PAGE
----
European reaction has generally been positive to President Barack Obama's announcement he will attend December climate talks in Copenhagen and to Washington's provisional targets for cutting greenhouse emissions.
European leaders and environmentalists hailed as good news President Obama's decision to attend at least part of next month's climate summit in Copenhagen. Both Sweden - the current president of the European Union - and Denmark, which is hosting the climate talks, said the US leader's presence would boost expectations for the conference.
The European Union is at the forefront of a global push to reduce greenhouse gas emissions. It has pledged to cut those emissions by 20 percent of 1990 levels by 2020. By the same year, it says, 20 percent of its energy will come from renewable sources.
The Obama administration has pledged a provisional target of reducing greenhouse gasses by about 17 percent of 2005 levels by 2020 - with deeper cuts after that. The initial pledge is far less ambitious than the European one. But Mr. Obama is hamstrung by the fact the US Congress has yet to pass climate legislation.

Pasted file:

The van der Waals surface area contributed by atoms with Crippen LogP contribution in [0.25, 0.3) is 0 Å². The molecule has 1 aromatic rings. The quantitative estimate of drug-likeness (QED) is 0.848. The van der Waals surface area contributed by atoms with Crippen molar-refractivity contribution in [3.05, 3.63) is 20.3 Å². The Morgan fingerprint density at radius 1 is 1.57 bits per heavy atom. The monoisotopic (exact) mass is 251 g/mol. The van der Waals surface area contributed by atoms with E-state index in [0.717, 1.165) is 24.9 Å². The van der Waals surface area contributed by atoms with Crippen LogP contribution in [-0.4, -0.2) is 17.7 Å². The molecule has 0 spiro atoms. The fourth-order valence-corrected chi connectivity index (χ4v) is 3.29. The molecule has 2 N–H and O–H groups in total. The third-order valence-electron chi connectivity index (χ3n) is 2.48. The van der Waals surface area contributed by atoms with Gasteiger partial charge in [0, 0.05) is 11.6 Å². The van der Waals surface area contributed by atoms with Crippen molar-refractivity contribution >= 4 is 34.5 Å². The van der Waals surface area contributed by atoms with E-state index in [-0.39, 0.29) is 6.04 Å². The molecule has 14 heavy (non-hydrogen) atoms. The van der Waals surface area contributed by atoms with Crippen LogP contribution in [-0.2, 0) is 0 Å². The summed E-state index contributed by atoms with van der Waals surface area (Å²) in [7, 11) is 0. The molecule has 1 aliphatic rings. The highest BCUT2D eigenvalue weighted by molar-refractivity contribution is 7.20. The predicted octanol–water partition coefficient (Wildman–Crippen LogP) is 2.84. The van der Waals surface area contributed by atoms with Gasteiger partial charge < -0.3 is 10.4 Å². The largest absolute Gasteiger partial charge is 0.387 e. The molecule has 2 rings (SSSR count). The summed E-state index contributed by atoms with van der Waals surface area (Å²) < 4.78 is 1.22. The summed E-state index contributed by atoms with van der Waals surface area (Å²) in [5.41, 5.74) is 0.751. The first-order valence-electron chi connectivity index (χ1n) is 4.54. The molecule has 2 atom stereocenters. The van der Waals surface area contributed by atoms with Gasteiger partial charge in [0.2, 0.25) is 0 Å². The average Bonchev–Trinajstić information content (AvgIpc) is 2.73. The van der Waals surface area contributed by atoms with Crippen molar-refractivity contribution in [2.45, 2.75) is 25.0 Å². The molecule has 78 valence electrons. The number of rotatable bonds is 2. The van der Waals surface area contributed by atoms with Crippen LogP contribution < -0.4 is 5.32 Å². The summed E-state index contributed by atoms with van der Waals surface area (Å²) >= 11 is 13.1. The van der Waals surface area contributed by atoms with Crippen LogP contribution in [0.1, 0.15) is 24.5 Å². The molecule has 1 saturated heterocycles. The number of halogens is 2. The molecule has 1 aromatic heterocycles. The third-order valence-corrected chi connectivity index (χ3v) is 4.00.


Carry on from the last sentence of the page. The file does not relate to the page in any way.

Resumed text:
While French Environment Minister Jean-Louis Borloo called the U.S. stance extremely encouraging, other European politicians have called on Washington to push for deeper emissions cuts.
Some also expressed disappointment that Mr. Obama was not scheduled to attend the end of the Copenhagen summit when the toughest negotiations are expected to take place. Mr. Obama is expected to arrive on December 9 - two days after the meeting starts. Joris den Blanken is European climate policy director for Greenpeace International.
"I think it's very positive that Obama announced he's coming to Copenhagen, but he's in fact coming at the the wrong day. The high-level segment in Copenhagen is the 16th and 17th of December," he said. "That's the moment where President Obama can negotiate..with European leaders like [German] Chancellor Merkel, President Sarkozy of France, Prime Minister Reinfeldt of Sweden. That's when it should happen," he said.
On Thursday, China announced its first detailed plan to ease carbon dioxide emissions. The State Councilsaid the country will reduce its "carbon intensity" by 40 to 45 percent by the year 2020, as compared to 2005 emission levels. It described the target as a voluntary action, and predicted it would make a "major contribution" to global efforts to deal with climate change.